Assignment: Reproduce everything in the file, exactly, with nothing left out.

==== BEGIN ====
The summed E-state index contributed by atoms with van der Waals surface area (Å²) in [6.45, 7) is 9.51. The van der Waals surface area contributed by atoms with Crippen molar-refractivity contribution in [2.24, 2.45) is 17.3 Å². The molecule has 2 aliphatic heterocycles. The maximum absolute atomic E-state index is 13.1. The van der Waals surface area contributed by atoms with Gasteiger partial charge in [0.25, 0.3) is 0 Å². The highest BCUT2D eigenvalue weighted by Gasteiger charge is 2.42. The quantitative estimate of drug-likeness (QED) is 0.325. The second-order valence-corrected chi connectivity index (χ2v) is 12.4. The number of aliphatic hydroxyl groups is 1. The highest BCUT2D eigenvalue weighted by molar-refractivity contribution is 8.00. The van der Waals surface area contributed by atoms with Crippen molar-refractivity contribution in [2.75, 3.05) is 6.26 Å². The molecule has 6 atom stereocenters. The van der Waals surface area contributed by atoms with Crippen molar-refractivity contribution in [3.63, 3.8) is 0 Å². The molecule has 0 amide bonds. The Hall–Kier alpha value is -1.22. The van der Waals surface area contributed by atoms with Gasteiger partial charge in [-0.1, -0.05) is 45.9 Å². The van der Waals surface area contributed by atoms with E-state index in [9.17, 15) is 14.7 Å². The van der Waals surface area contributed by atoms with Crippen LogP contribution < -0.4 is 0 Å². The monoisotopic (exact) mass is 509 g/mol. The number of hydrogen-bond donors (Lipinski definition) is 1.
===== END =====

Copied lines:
The summed E-state index contributed by atoms with van der Waals surface area (Å²) in [6.45, 7) is 9.51. The van der Waals surface area contributed by atoms with Crippen molar-refractivity contribution in [2.24, 2.45) is 17.3 Å². The molecule has 2 aliphatic heterocycles. The maximum absolute atomic E-state index is 13.1. The van der Waals surface area contributed by atoms with Gasteiger partial charge in [0.25, 0.3) is 0 Å². The highest BCUT2D eigenvalue weighted by Gasteiger charge is 2.42. The quantitative estimate of drug-likeness (QED) is 0.325. The second-order valence-corrected chi connectivity index (χ2v) is 12.4. The number of aliphatic hydroxyl groups is 1. The highest BCUT2D eigenvalue weighted by molar-refractivity contribution is 8.00. The van der Waals surface area contributed by atoms with Crippen molar-refractivity contribution in [2.75, 3.05) is 6.26 Å². The molecule has 6 atom stereocenters. The van der Waals surface area contributed by atoms with Crippen molar-refractivity contribution in [3.63, 3.8) is 0 Å². The molecule has 0 amide bonds. The Hall–Kier alpha value is -1.22. The van der Waals surface area contributed by atoms with Gasteiger partial charge in [-0.1, -0.05) is 45.9 Å². The van der Waals surface area contributed by atoms with E-state index in [9.17, 15) is 14.7 Å². The van der Waals surface area contributed by atoms with Crippen LogP contribution < -0.4 is 0 Å². The monoisotopic (exact) mass is 509 g/mol. The number of hydrogen-bond donors (Lipinski definition) is 1.